[1] [INFO ] 2018-09-20 21:24:36.777 [main] DefaultCamelContext - StreamCaching is not in use. If using streams then its recommended to enable stream caching. See more details at http://camel.apache.org/stream-caching.html
[1] [INFO ] 2018-09-20 21:24:36.817 [main] DefaultCamelContext - Route: route1 started and consuming from: timer://tick
[1] [INFO ] 2018-09-20 21:24:36.818 [main] DefaultCamelContext - Total 1 routes, of which 1 are started
[1] [INFO ] 2018-09-20 21:24:36.820 [main] DefaultCamelContext - Apache Camel 2.22.1 (CamelContext: camel-1) started in 0.314 seconds

=== Dependencies and Component Resolution

Camel components used in an integration are automatically resolved. For example, take the following integration:

from("imap://[email protected]")
  .to("seda:output")

Since the integration is using the "imap:" prefix, Camel K is able to automatically add the "camel-mail" component to the list of required dependencies. This will be transparent to the user, that will just see the integration running.

Automatic resolution is also a nice feature in

--dev
mode, because you are allowed to add all components you need without exiting the dev loop.

You can also use the

-d
flag to pass additional explicit dependencies to the Camel client tool:
kamel run -d mvn:com.google.guava:guava:26.0-jre -d camel-mina2 Integration.java

=== Not Just Java

Camel K supports multiple languages for writing integrations:

.Languages [options="header"] |======================= | Language | Description | Java | Integrations written in Java DSL are supported. | XML | Integrations written in plain XML DSL are supported (Spring XML with or Blueprint XML with not supported). | YAML | Integrations written in YAML DSL are supported. | Groovy | Groovy

.groovy
files are supported (experimental). | JavaScript | JavaScript
.js
files are supported (experimental). | Kotlin | Kotlin Script
.kts
files are supported (experimental). |=======================

More information about supported languages is provided in the https://camel.apache.org/camel-k/latest/languages/languages.html[languages guide].

Integrations written in different languages are provided in the link:/examples[examples] directory.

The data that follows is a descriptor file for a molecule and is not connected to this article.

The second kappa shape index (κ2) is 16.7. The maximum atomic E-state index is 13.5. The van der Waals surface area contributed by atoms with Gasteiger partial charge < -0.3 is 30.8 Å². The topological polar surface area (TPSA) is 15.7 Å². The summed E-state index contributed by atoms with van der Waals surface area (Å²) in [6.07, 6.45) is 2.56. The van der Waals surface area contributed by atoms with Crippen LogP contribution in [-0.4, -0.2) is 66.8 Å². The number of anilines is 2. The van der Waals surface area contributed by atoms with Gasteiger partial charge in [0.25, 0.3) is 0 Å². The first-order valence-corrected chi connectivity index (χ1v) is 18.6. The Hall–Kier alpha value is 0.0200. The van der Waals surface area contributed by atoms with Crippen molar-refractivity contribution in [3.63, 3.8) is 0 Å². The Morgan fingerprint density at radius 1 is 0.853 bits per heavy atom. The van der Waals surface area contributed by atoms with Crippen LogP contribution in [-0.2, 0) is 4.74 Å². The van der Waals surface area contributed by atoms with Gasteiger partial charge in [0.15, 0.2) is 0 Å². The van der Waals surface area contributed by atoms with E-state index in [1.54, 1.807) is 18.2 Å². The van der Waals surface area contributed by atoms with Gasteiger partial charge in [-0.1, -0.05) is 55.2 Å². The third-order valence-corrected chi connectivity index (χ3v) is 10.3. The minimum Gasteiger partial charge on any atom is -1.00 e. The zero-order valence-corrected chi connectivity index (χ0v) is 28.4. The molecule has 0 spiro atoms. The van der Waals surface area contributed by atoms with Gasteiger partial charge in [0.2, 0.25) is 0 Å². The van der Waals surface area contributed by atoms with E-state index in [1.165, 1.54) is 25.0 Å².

An example of integration written in JavaScript is the link:/examples/dns.js[/examples/dns.js] integration. Here's the content:

// Lookup every second the 'www.google.com' domain name and log the output
from('timer:dns?period=1000')
    .routeId('dns')
    .setHeader('dns.domain')
        .constant('www.google.com')
    .to('dns:ip')
    .to('log:dns');

To run it, you need just to execute:

kamel run examples/dns.js

=== Traits

The details of how the integration is mapped into Kubernetes resources can be customized using traits. More information is provided in the https://camel.apache.org/camel-k/latest/traits/traits.html[traits section].

=== Monitoring the Status

Camel K integrations follow a lifecycle composed of several steps before getting into the

Running
state. You can check the status of all integrations by executing the following command:
kamel get

[[contributing]] == Contributing

We love contributions and we want to make Camel K great!

Contributing is easy, just take a look at our https://camel.apache.org/camel-k/latest/developers.html[developer's guide].

[[uninstalling]] == Uninstalling

If you really need to, it is possible to completely uninstall Camel K from OpenShift or Kubernetes with the following command, using the "oc" or "kubectl" tool:

# kubectl on plain Kubernetes
oc delete all,pvc,configmap,rolebindings,clusterrolebindings,secrets,sa,roles,clusterroles,crd -l 'app=camel-k'

[[licensing]] == Licensing

This software is licensed under the terms you may find in the file named LICENSE in this directory.